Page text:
I’ll Be Home for Christmas but Only in Spirit - Separated from Family in 2020
Remember all those months ago BC (before Coronavirus), when we were raising a toast to welcome in 2020 and singing Auld Lang Syne? Rolling down the hill from Christmas 2019, I didn’t quite expect the uphill to mid-year to be quite so steep. And no one could have predicted that the roll back down the hill from mid-year to a new Christmas would be blocked. Road closed. No one beyond this point. But here we are, atop a hill with no view to speak of, and the knowledge that a family Christmas in 2020 is not on the horizon. We’ve got some work to do to reach acceptance on this one.
Christmas is a powerful time of year for many of us. It symbolises a time of gathering with loved ones. It’s such a no-brainer, “of course we’ll be with family for Christmas, wherever they are”, that we don’t even question what our plans might be each December. It’s elementary! So, to have that certainty erased is a lot to get your head around. Many of us have been able to get through the last few months of separation by consoling ourselves with the idea that we would be reunited with family in December. Even if you had no plans to see family over the last few months, getting your head around the idea that you will not be able to have family over or leave Singapore for a family Christmas back home is an uncomfortable process. For many of us, the thought of being together over Christmas, was that light at the end of the tunnel. Now that light has all but been extinguished and the goalposts have moved again, there is more mental gymnastics to go through.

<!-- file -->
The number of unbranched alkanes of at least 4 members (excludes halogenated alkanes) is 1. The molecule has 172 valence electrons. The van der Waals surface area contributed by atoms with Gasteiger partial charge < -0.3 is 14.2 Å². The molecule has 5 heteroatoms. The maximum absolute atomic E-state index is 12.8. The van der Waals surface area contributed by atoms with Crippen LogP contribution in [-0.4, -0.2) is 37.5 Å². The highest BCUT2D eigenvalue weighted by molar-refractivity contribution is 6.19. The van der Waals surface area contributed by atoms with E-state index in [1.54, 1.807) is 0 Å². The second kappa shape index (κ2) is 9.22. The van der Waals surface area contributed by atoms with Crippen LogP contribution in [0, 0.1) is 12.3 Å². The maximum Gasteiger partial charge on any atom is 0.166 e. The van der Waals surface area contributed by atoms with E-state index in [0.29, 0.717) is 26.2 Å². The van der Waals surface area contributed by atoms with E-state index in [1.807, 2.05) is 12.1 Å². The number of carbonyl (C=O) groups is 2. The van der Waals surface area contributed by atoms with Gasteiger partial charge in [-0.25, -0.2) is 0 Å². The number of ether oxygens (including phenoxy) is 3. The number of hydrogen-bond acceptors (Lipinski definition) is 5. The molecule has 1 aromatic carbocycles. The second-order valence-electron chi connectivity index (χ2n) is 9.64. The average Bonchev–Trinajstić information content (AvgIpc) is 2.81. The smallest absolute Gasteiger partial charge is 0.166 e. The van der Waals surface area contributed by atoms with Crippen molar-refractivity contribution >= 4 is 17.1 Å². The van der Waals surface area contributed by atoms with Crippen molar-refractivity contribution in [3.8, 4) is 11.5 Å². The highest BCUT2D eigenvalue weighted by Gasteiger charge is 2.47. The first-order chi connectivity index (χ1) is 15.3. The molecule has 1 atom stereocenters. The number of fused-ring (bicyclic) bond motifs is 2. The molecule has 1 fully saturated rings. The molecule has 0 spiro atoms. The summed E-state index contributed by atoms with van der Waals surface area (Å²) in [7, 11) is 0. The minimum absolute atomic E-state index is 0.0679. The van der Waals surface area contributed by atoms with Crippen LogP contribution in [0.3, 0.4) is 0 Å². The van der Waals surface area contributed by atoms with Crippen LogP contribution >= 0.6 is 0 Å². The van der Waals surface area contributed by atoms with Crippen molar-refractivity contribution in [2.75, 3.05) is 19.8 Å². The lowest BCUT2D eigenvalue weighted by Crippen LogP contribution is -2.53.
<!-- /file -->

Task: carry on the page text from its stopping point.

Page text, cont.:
If you are a Singaporean citizen or Permanent Resident there may be some wiggle room in your travel plans. But for many of us here who have family that live, work or study in other countries, it is not looking like we will be reunited for Christmas this year. I myself lost my father to Covid-19 during this period recently. Not being able to go home, say goodbye, attend the funeral and most importantly support my mother was difficult enough. But to know that the separation will mean that we are not together even at Christmas is something I need to figure out how to approach in my mind. And I think of those parents that have children studying abroad. There are some tough emotional times ahead indeed. Everyone has been caught off guard with countries declaring lockdowns and travel restrictions to contain Covid-19.
And I’m here to say, I have no answers to all of this. But when I started this blog series the intention was not to provide solutions, but to provide space to raise the things we think about. So that we might take comfort in one another, knowing that someone else might be going through the same things that we are. So, on that note, my advice is simple:
- Be kind with each other
- Ask after each other both those near and especially those far
- Extend an invitation
- Get your overseas parents, grandparents, and elderly family members on Zoom, Facetime, WhatsApp video and keep in touch. Let them be a part of your lives. You don’t need to have a formal conversation. They would love to “be with you” and see what is going on whilst you are in the supermarket via video.
Nevermore so has it been true that we’re all in this together. So let’s pull together and be the family that we don’t have near.